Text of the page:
Creating Impact - autism, research, and making a splash with a research fellowship!

Hello!


Firstly, welcome to my webpage, and blog! For those of you who have found yourself on my page with no idea who I am – let me introduce myself. My name is Monique Botha, and I am a community psychologist. I am an autistic academic who researches autism, mental health, and community, amongst other things. As you can read on the homepage of my website, I am exceptionally enthusiastic about creating impactful research that can address the needs of the autistic community. I have a professional history of working in the community with autistic children and their families, and of doing research which addresses the high rate of poor mental health, stigma, and discrimination in the autistic community.


I wanted to take an opportunity to talk about what my current role as a Postdoctoral Fellow involves, and what my work will be focusing on over the next year. I have been exceptionally lucky and privileged to have been awarded an Economic and Social Research Council award with the Scottish Graduate School of Social Science, for a Postdoctoral Fellowship that I will conduct at the University of Stirling. This is an incredible opportunity, and I thought it would be great to take people on this journey with me!


So… what is the ESRC Postdoctoral Fellowship scheme?

Great question! The scheme is designed to help bridge the gap between finishing your PhD, and securing an academic position, whether this is through a grant, a longer fellowship, or a role such as a lecturer at a university. The Fellowship provides a year of mentorship from an established academic and gives Fellows time to basically build capacity for an active and fruitful academic career through network building, publishing, and grant writing. The Fellowship also gives Fellows access to fantastic training opportunities with the Doctoral Training Partners that administer the Fellowships. For me, this is the Scottish Graduate School of Social Science (SGSSS).


And who is my fellowship mentor?

I am very lucky that my postdoctoral mentor will be the fabulous Dr Eilidh Cage. Eilidh’s work also focuses on mental health and wellbeing in the autistic community, as well as camouflaging/masking, autism acceptance, and dehumanisation. Eilidh is, like me, passionate about including autistic people in research, and shaping research around the priorities of the autistic community.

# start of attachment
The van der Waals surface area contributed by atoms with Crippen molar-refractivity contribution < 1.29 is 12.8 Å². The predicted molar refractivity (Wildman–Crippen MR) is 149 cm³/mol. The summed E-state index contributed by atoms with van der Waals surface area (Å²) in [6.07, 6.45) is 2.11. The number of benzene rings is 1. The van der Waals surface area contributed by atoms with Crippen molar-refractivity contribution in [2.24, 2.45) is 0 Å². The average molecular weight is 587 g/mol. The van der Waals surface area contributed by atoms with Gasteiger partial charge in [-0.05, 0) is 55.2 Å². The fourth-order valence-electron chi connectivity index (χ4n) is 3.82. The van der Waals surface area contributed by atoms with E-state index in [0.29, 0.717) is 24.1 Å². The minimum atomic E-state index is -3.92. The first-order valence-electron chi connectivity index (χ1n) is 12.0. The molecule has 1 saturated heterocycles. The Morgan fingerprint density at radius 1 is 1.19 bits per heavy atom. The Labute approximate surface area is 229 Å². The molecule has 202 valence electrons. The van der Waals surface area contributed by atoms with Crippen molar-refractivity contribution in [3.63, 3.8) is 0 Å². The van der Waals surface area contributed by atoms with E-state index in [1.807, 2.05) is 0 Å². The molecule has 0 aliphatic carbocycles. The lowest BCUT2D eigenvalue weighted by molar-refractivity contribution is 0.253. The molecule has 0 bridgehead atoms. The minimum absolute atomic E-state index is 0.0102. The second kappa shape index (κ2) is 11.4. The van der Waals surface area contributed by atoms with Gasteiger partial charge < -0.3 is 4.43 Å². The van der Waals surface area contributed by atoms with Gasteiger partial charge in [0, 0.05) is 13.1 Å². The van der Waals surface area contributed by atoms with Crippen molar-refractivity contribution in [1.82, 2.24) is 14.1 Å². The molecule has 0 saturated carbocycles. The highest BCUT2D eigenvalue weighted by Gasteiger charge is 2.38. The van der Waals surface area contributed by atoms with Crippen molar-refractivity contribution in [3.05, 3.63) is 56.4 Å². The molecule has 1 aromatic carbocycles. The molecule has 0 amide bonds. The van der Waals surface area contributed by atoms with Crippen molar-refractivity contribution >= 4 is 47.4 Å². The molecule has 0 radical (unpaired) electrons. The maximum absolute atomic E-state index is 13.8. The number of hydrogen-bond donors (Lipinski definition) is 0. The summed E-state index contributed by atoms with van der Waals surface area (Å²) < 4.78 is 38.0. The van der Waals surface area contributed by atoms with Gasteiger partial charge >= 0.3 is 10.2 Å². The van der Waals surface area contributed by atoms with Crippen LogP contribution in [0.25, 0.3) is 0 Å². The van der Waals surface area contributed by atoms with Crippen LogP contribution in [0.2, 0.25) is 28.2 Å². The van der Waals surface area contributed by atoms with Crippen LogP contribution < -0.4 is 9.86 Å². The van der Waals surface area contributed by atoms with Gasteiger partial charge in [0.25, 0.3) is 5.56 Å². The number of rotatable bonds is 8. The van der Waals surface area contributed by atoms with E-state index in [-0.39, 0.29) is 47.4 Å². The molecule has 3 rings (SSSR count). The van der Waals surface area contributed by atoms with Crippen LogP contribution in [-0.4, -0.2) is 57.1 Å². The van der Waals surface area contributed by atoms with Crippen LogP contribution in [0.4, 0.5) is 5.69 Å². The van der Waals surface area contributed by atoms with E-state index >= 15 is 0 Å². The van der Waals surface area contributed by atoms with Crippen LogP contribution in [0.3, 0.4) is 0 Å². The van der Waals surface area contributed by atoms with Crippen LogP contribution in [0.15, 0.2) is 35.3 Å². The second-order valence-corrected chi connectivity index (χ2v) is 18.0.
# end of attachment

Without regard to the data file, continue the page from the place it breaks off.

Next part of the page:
What are my goals for the fellowship?

I have five key goals for during my Fellowship:


1) Publish! Publish! Publish!

During my PhD I conducted four studies focusing on autistic community connectedness as a potential buffer against the effects of minority stress on mental health in the autistic community. In plain English, I wanted to see if connectedness to the wider autistic community would help to limit some of the effect that being exposed to stigma and discrimination has on the mental health of the autistic community. As such, I have a lot of good quality research that needs to be written up. These studies include qualitative investigations of stigma, identity, and autistic community, a study in which I made and tested a measure of community connectedness, a study where I tested whether community connectedness buffers the impact of minority stress on mental health, and lastly, a longitudinal study that measured the effects of minority stress, and community connectedness on the mental health of autistic people over time. Aside from this, I spent a lot (and I mean a lot) of time thinking and reading about what ethical research in autism looks like, which is something that I am also aiming to publish on. This fellowship, and the mentorship of Eilidh, gives me time and support to publish these findings in high-quality, peer-reviewed academic journals. These publications will help to develop an evidence base for the role of community connectedness, address poor mental health in the autistic community, while also giving me a chance to increase my publication track record.


2) Spread the word on my research – everywhere!